After classifying the data, a shading function is typically employed to specify the illumination model and a rule for determining color of each voxel. Careful use of visual cues, such as specular highlights, depth cueing and shadows greatly improve the effectiveness of a visualization. The particular rendering system then chooses the viewing parameters such as viewpoint, type of projection (parallel or perspective), clipping (i.e., cropping) planes, etc. Prior art volume cropping techniques typically are implemented pre-rendering.
Many acceleration techniques are known for volume rendering, the most successful of which use spatial data structures. Philippe G. Lacroute, FAST VOLUME RENDERING USING SHEAR-WARP FACTORIZATION OF THE VIEWING TRANSFORMATION, Computer Systems Laboratory, Depts. Of Electrical Engineering and Computer Science, Stanford university (1995). There are four major classes of volume rendering algorithms: ray casting, splatting, cell projection and multi-pass resampling. Ray casting algorithms produce an image by casting a ray through the volume for each image pixel and integrating the color and opacity along the ray. Ray casters are sometimes called backward projection algorithms since they calculate the mapping of voxels to image pixels by projecting the image pixels along viewing rays into the volume. Light rays flow forward from the image whereas viewing rays flow backward from the image into the volume.
In contrast to ray casting algorithms, splatting algorithms operate by iterating over the voxels. More particularly, the splatting algorithm computes the contribution of a voxel to the image by convolving the voxel with a filter that distributes the voxel's value to a neighborhood of pixels. Splatter algorithms may be described as forward projection since the voxels are projected directly into the image, in the same direction of the light rays.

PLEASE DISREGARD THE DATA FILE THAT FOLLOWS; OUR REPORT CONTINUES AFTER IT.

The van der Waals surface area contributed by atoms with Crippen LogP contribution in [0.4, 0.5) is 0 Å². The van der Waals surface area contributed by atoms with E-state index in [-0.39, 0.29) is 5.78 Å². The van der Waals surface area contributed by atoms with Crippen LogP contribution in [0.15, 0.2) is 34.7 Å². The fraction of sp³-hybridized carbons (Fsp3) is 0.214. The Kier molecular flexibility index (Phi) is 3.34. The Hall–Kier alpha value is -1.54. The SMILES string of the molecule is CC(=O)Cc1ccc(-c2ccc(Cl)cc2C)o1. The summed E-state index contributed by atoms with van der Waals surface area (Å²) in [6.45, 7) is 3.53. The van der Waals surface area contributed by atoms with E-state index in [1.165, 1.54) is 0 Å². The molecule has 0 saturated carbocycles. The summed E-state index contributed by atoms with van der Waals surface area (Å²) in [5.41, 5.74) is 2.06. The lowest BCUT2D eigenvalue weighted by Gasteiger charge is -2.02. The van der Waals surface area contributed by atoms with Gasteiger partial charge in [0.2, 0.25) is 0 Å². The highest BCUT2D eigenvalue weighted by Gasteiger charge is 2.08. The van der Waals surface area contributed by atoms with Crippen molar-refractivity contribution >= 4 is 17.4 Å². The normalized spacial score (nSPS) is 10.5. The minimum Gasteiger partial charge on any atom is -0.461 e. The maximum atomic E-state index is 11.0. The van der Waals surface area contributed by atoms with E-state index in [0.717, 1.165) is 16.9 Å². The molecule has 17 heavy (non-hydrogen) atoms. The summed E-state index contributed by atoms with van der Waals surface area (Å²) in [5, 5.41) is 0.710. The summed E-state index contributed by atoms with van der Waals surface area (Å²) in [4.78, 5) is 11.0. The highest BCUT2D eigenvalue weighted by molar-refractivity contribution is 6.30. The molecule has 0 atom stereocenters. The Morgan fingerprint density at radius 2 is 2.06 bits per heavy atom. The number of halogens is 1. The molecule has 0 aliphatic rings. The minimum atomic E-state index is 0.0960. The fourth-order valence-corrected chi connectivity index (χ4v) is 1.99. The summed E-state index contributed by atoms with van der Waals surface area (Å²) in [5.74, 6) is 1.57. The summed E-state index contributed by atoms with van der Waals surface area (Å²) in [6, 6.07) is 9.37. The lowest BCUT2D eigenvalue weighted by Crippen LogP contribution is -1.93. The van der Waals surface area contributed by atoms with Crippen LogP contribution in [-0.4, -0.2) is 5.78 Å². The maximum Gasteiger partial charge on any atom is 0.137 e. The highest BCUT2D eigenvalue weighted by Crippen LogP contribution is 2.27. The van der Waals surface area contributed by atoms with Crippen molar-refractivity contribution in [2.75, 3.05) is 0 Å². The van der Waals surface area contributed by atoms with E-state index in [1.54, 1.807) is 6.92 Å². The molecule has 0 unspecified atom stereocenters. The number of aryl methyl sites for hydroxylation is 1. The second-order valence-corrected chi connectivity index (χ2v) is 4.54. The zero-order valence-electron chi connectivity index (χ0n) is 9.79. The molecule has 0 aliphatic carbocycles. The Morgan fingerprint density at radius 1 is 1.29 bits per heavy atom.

Cell projection techniques are often used for volumes sampled on non-regular grids, and use polygon scan conversion to perform the projection. Multipass re-sampling algorithms operate by resampling the entire volume of the image coordinate system so that the re-sampled voxels line up behind each other on the viewing axis in image space. The voxels can then be composited together along the viewing axis as in a ray caster, except that in the re-sampled volume the viewing rays are always axis aligned. The viewing transformation is factored into a sequence of simple shears and scales, which are then applied to the volume in separate passes. Each shear or scale of the volume may be implemented with a scanline-order algorithm and a 1D-resampling filter. In this manner, for example, affine transformations may be implemented using three passes. The first pass samples the volume in the x direction of the volume. The new volume then becomes the input to the second pass, which re-samples the scanlines in the y direction. The result then feeds into the third pass, which re-samples scanlines in the z dimension.
The arbitrary nature of mapping from object space to image space complicates efficient, high-quality filtering and projection in object-order volume rendering algorithms, solved by transforming the volume to an intermediate coordinate system. Such a coordinate system is referred to in the art as sheared object space, where all viewing rays are parallel to a third coordinate axis.
Conventional 3D scan conversion algorithms can use data structures similar to what are known as mixed-data-set rendering algorithms, wherein edge table and active edge tables keep track of which cropping planes intersect current voxel scan lines. The slopes of the cropping planes are used to calculate the intersection points incrementally as the algorithm iterates through voxel scanlines. The intersection points determine the bounds for the loop that iterates over voxels in a voxel scanline.